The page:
Since fungus is all around it it’s fairly common for most people to face a fungal foot infection at some point during their lifetime. While some infections may spread to the toenails, athlete’s foot is a fungal infection that affects the skin of the feet. You may notice that the skin, particularly between the toes, is red, scaly, itchy, peeling or burning. These symptoms can be intense at times and can continue to spread throughout the foot.
How to treat it: While symptoms are pretty annoying, this condition is not really a cause for concern if you are an otherwise healthy individual. In fact, athlete’s foot can often be treated with an over-the-counter antifungal cream that you can get from your local pharmacist. If you have diabetes, if your symptoms are severe or if symptoms persist even after treating the problem with at-home medications, then it’s time to visit our Williamsburg, VA, foot doctors.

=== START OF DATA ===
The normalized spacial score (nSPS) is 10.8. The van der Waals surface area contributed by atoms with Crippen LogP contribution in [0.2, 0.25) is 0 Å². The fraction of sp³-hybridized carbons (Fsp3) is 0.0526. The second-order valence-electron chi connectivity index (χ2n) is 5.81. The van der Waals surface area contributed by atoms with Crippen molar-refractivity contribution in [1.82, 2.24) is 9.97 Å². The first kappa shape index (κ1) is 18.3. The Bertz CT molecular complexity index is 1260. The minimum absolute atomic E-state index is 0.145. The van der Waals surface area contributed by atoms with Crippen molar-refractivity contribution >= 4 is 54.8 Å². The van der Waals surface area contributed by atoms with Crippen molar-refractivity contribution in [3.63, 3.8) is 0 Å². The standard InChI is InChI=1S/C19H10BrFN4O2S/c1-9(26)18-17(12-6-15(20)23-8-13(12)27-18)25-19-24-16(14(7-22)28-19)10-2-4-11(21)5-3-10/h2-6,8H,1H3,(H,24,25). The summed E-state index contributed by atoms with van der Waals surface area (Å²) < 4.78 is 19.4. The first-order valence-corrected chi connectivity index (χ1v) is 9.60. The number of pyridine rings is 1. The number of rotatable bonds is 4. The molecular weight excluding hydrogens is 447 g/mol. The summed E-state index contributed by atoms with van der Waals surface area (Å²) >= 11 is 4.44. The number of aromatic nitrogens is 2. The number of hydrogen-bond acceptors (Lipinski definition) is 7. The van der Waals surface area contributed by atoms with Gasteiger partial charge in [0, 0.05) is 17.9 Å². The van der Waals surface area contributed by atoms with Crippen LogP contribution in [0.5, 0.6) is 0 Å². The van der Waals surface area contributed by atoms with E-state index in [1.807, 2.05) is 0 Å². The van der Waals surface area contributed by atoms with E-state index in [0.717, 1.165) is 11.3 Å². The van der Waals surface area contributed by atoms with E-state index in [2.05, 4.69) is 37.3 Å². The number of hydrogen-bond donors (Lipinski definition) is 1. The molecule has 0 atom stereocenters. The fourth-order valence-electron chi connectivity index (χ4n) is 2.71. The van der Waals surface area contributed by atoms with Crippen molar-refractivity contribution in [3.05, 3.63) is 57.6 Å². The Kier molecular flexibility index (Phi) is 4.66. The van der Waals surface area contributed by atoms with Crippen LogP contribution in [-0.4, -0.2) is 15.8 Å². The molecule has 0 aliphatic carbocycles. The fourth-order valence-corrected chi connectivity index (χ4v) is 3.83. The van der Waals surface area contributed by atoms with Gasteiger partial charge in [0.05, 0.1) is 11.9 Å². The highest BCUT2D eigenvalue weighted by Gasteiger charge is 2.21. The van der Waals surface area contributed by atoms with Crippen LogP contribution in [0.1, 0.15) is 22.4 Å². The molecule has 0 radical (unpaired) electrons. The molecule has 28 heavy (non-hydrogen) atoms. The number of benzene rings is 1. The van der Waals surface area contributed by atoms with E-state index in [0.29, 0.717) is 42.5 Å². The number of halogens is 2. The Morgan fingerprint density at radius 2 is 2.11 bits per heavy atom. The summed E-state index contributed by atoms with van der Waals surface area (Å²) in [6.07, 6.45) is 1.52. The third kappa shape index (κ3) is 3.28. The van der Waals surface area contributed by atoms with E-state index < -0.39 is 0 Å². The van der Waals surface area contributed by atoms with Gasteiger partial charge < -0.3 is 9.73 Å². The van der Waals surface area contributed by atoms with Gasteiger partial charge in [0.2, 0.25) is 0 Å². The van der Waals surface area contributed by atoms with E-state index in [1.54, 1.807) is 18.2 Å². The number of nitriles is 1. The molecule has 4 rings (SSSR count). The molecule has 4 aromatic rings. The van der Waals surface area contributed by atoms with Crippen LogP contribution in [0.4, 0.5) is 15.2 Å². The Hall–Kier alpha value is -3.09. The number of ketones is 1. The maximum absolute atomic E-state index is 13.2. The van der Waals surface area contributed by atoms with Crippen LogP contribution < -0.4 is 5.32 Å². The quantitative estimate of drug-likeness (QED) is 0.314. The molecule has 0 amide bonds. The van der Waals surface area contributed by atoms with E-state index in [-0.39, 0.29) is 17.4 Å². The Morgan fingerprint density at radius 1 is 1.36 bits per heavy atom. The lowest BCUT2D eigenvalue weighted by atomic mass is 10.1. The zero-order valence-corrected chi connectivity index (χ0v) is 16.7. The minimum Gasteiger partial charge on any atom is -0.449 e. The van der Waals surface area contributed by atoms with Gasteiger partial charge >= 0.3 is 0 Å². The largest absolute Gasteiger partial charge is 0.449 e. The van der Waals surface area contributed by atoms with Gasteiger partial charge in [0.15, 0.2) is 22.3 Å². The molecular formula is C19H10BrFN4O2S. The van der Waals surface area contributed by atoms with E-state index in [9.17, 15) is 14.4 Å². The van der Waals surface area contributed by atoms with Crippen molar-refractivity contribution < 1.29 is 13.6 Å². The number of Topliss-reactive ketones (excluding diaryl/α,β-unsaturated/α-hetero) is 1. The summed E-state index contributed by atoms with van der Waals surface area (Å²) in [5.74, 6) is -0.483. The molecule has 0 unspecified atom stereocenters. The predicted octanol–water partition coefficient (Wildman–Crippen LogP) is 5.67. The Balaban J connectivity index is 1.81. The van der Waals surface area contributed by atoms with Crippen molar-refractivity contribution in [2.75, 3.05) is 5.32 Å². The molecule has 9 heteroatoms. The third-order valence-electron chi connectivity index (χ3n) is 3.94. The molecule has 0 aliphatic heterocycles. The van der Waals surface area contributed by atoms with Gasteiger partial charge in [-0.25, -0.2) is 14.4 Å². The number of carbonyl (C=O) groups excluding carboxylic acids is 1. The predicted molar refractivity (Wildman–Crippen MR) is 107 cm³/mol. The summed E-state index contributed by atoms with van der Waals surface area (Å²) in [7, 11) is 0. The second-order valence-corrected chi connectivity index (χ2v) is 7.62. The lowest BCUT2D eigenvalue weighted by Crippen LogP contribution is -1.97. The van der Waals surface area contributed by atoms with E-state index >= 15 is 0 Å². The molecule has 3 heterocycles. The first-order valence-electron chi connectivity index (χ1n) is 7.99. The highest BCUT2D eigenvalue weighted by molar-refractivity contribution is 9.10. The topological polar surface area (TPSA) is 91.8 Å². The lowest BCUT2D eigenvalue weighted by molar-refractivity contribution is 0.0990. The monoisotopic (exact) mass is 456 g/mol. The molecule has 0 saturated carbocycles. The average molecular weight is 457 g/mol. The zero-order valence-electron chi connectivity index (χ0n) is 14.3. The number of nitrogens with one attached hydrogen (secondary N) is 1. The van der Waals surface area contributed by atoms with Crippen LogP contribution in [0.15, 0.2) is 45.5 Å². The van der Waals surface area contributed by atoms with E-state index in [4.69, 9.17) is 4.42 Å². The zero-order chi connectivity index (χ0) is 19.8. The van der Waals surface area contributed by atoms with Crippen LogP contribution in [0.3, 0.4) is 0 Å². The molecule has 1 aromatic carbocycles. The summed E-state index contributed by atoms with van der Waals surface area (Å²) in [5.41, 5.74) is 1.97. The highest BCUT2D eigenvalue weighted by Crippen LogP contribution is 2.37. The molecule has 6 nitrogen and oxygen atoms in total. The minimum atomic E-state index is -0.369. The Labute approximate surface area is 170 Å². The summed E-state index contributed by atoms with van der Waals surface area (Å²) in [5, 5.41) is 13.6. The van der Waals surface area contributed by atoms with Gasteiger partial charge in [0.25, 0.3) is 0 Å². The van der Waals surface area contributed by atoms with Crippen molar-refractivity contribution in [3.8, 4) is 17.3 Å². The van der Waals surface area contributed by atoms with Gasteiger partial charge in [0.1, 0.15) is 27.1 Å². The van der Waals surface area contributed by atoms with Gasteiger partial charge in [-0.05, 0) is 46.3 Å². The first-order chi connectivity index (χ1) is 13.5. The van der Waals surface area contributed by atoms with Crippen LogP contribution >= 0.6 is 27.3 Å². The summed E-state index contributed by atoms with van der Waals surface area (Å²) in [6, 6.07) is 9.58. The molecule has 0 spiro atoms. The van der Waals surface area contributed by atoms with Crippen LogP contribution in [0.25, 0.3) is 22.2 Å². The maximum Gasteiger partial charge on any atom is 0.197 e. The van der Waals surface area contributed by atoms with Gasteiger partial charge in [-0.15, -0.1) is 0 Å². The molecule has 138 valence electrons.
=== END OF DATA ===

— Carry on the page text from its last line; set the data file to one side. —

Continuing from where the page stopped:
A bunion is a deformity of the joint that’s situated at the base of the big toe and it causes the bone to jut out. As a result, it can make wearing shoes or walking around more painful. A bunion is a progressive condition but there are certain measures you can take early on to prevent it from getting worse. While a bunion will only go away if you have surgery to repair it, most people can manage their symptoms without ever needing to resort to surgery.
How to treat it: If you have a bunion, make sure that you are wearing shoes that give your toes a lot of room to wiggle and move around. Shoes should never put additional pressure on the bunion. You can also wear a protective moleskin pad over the bunion before putting on shoes to offer more protection.
While there are many problems that can lead to heel pain, the most common cause is an inflammatory condition known as plantar fasciitis. This is when the band of tissue running along the soles of the feet becomes inflamed. This is typically the result of overuse or strain.
How to treat it: Heel pain will often go away on its own as long as you avoid certain high-impact activities that could irritate the inflamed tissue more. Splinting the foot can also provide some stabilization and support for the heel and the arches to reduce pain and discomfort. If heel pain is severe or doesn’t respond to at-home treatment then we may recommend corticosteroid injections, shockwave therapy or even surgery to treat the problem.